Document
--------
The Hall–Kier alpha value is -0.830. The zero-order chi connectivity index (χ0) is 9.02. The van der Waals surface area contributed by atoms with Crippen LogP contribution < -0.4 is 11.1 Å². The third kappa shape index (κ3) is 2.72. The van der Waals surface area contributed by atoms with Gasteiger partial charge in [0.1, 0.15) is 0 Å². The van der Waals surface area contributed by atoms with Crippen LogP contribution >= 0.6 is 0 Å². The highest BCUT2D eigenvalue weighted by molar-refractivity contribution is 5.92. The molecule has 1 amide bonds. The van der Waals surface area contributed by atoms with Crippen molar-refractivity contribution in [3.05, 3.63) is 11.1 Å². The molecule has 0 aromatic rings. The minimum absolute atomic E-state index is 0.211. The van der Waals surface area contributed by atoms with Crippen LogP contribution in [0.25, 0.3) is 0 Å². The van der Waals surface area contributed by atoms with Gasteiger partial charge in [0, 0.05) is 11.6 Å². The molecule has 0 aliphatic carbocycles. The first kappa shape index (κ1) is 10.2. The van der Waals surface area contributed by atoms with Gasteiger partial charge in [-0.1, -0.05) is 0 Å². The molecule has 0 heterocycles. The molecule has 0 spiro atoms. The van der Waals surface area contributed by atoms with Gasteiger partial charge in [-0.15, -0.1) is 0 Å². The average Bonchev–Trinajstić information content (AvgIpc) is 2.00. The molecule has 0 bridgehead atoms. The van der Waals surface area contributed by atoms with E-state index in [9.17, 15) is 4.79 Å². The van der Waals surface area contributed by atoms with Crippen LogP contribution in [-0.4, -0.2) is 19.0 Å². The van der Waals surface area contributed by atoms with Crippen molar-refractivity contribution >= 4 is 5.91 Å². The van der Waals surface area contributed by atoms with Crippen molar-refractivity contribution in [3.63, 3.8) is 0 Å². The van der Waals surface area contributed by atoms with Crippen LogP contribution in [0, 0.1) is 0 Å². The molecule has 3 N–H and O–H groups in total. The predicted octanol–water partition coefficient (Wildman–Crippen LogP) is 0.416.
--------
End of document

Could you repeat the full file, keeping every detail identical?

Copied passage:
The Hall–Kier alpha value is -0.830. The zero-order chi connectivity index (χ0) is 9.02. The van der Waals surface area contributed by atoms with Crippen LogP contribution < -0.4 is 11.1 Å². The third kappa shape index (κ3) is 2.72. The van der Waals surface area contributed by atoms with Gasteiger partial charge in [0.1, 0.15) is 0 Å². The van der Waals surface area contributed by atoms with Crippen LogP contribution >= 0.6 is 0 Å². The highest BCUT2D eigenvalue weighted by molar-refractivity contribution is 5.92. The molecule has 1 amide bonds. The van der Waals surface area contributed by atoms with Crippen molar-refractivity contribution in [3.05, 3.63) is 11.1 Å². The molecule has 0 aromatic rings. The minimum absolute atomic E-state index is 0.211. The van der Waals surface area contributed by atoms with Crippen LogP contribution in [0.25, 0.3) is 0 Å². The van der Waals surface area contributed by atoms with Gasteiger partial charge in [0, 0.05) is 11.6 Å². The molecule has 0 aliphatic carbocycles. The first kappa shape index (κ1) is 10.2. The van der Waals surface area contributed by atoms with Gasteiger partial charge in [-0.1, -0.05) is 0 Å². The molecule has 0 heterocycles. The molecule has 0 spiro atoms. The van der Waals surface area contributed by atoms with Gasteiger partial charge in [-0.15, -0.1) is 0 Å². The average Bonchev–Trinajstić information content (AvgIpc) is 2.00. The molecule has 0 bridgehead atoms. The van der Waals surface area contributed by atoms with E-state index in [9.17, 15) is 4.79 Å². The van der Waals surface area contributed by atoms with Crippen LogP contribution in [-0.4, -0.2) is 19.0 Å². The van der Waals surface area contributed by atoms with Crippen molar-refractivity contribution >= 4 is 5.91 Å². The van der Waals surface area contributed by atoms with Crippen molar-refractivity contribution in [3.63, 3.8) is 0 Å². The van der Waals surface area contributed by atoms with Crippen LogP contribution in [0, 0.1) is 0 Å². The molecule has 3 N–H and O–H groups in total. The predicted octanol–water partition coefficient (Wildman–Crippen LogP) is 0.416.